In October 1908, the figure skating events at the London Olympic Games took place at the Prince's Skating Club, see here.

When David Smith wrote his book Curling: an illustrated history, published in 1981, he was unaware of curling at the Prince's Skating Club rink. However, sometime later he acquired 'a group of stereoscopic lantern slides of a very small format', and wrote about his discovery in the May 2008 Scottish Curler magazine. In that article he noted that they dated, apparently, from 1910.

These remarkable photographs show the glass roof, the murals on the walls around the rink, and certainly give an impression of the grandeur of the place.

And they vividly show what the curling in the rink looked like, and what the players were wearing. Note the different types of brooms in use.

Play was from the crampit.

David's research led him to believe that the action depicted was from the Duchess of Bedford Shield competition, and that at least some of the players were from the Newcastle-on-Tyne and/or the Newcastle Tyneside curling clubs, both of which were taking part in the competition in 1910.

The Duchess of Bedford Shield competition was won that year by a Huddersfield team, here posing for a photograph for the Illustrated Sporting and Dramatic News.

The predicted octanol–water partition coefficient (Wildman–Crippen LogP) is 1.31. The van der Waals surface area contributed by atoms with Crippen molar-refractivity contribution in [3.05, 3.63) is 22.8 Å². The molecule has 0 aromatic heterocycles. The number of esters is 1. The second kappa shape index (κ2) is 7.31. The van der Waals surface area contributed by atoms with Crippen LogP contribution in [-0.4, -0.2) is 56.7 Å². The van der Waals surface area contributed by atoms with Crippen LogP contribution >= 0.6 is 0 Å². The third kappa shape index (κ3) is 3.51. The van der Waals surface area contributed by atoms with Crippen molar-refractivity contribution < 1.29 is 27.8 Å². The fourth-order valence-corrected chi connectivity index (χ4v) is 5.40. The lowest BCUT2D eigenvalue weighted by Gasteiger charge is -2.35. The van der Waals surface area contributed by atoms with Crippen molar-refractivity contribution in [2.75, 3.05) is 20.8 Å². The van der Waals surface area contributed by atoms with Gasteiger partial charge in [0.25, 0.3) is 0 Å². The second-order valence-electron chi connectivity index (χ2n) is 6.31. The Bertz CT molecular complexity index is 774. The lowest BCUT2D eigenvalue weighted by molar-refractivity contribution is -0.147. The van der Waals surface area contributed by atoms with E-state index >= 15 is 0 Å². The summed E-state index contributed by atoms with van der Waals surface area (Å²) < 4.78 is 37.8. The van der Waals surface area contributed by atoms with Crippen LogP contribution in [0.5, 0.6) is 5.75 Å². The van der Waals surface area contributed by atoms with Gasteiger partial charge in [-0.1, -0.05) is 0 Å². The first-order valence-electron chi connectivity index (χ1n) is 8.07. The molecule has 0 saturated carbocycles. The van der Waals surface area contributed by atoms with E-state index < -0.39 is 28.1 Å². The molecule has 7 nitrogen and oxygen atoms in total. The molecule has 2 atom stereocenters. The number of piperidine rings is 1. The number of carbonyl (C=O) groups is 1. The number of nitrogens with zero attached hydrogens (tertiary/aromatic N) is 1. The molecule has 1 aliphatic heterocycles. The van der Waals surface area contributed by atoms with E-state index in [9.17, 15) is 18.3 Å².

In season 1910-11, the Prince's Skating Club became home to a second curling club, called simply the 'Prince's Curling Club'. According to the Yorkshire Post and Leeds Intelligencer of April 10, 1911, "This club has grown with astonishing rapidity, some of its most enthusiastic players being drawn from the Scots Guards." This club played on the rink on Saturdays. In the Annual for 1911-12, the Prince's Club had nineteen regular and thirteen occasional members. By comparison, the London Caledonian CC had fifty regular and five occasional members. It is interesting to note that several curlers were members of both clubs - suggesting that the new club had been formed to satisfy a demand for more curling, and not because of any dispute amongst London Caledonian members.

Remarkably, here is a photograph of four members of the Prince's CC, albeit that is is not of high quality. The team above (L-R: HJ Betts, BG Adams, HW Page and AW Leslie-Lickley, skip) had won the Club Championship in the 1911-12 season as well as the Vice-president's prize for the rink having the largest number of wins in Club events during the season. They also met and defeated rinks representing Bedford, Grindelwald (twice), London Caledonians, and Wimbledon. Taking part in twenty-one matches, they won seventeen, lost three, and drew one.